Generative grammar of the Chomskyan tradition assumes a modular grammar architecture that makes a strict distinction between (narrow) syntax and the articulatory and the interpretive modules. My research focuses on questions involving the precise nature of syntactic computations, and how they can be modeled to interact with the interfaces, especially the syntax-semantics interface. I assume a rigorous interpretation of the idea that syntax is autonomous and strive to show that cases where it appears that semantic information needs to be present in the syntax can be accounted for within a strict Y model. My work not only discusses new and diverse empirical findings, but crucially aims to show that derivations can be designed in a way that will not violate the Y model.
Over the last six years, my research has shifted toward the intersection of theoretical and applied linguistics, specifically, in the domain of Indigenous language reclamation. I currently hold two federal grants, with Indigenous partners, that focus on language reclamation in the domain of adult immersion, and infant- and children-oriented languages, including lullabies.
In conjunction with creating foundations for meaningful Indigenous research guided by principles of co-design with Indigenous communities, scholars and stakeholders, my research has been expanding toward experimental linguistics as a methodological tool to answer grammar architecture questions that are challenging to answer with more traditional linguistics tools. I am currently building a new experimental linguistics lab (EEG and eye-tracking, funded by CFI-JELF; to be operational in the fall of 2023).
Syntax: phi-features, Agree, labelling; well-formedness conditions on syntactic structure; extension requirements of certain functional heads; null subjects, verbal mophology, head movement; Case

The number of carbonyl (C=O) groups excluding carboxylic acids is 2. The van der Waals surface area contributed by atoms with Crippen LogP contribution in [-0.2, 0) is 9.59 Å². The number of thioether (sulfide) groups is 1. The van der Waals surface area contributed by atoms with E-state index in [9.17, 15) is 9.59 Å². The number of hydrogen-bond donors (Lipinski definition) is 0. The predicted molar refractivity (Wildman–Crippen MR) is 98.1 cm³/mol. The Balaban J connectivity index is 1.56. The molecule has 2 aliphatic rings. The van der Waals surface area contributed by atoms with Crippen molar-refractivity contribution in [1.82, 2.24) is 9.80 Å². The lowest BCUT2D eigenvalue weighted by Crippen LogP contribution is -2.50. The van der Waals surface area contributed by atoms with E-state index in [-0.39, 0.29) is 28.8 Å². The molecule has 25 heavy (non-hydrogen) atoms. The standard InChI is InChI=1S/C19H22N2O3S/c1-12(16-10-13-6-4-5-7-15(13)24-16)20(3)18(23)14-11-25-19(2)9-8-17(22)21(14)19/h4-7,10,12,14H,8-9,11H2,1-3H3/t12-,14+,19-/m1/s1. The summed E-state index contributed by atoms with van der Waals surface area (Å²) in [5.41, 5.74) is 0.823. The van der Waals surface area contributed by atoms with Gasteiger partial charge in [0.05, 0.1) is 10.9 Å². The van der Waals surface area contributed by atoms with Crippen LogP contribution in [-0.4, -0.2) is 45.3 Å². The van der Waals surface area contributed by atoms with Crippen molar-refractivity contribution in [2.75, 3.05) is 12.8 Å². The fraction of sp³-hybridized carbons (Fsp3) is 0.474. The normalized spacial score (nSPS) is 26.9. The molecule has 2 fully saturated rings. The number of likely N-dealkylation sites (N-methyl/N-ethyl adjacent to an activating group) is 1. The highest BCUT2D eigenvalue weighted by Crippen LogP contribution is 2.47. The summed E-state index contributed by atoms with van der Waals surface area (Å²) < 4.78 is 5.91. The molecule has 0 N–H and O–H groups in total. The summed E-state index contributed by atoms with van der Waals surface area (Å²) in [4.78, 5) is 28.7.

Syntax-semantics interface: presuppositions and their grammatical realization; information structure: givenness, focus, alternatives; left periphery (second position phenomena, freezing effects); structure of DP (split constructions, NP versus DP, quantification); agreement and its semantic effects
Fieldwork and language revitalization: Inuttut, Mohawk, Oneida, Tuscarora
Phonology-morphology: inflectional versus derivational morphology; number
Language families: Slavic, Germanic, Semitic, Romance, Inuit, Northern Iroquoian, Semitic
I lead the syntax lab at McMaster University. The lab investigates syntactic structures, i.e., combinatorial properties, of natural languages from the general-cognition perspective. We use both traditional fieldwork and experimental methods to collect data from cross-linguistically diverse languages, including indigenous languages of Canada, in order to identify and model universal and language-specific structural properties human languages have.
I currently advise four PhD students, 2 Masters students and one postdoctoral fellow. Please get in touch if you’d like to work with me (include your research interests and CV). The full info about our graduate program in Cognitive Science of Language can be found here. The Funding section of this page contains info on my currently funded projects.
last updated August 2023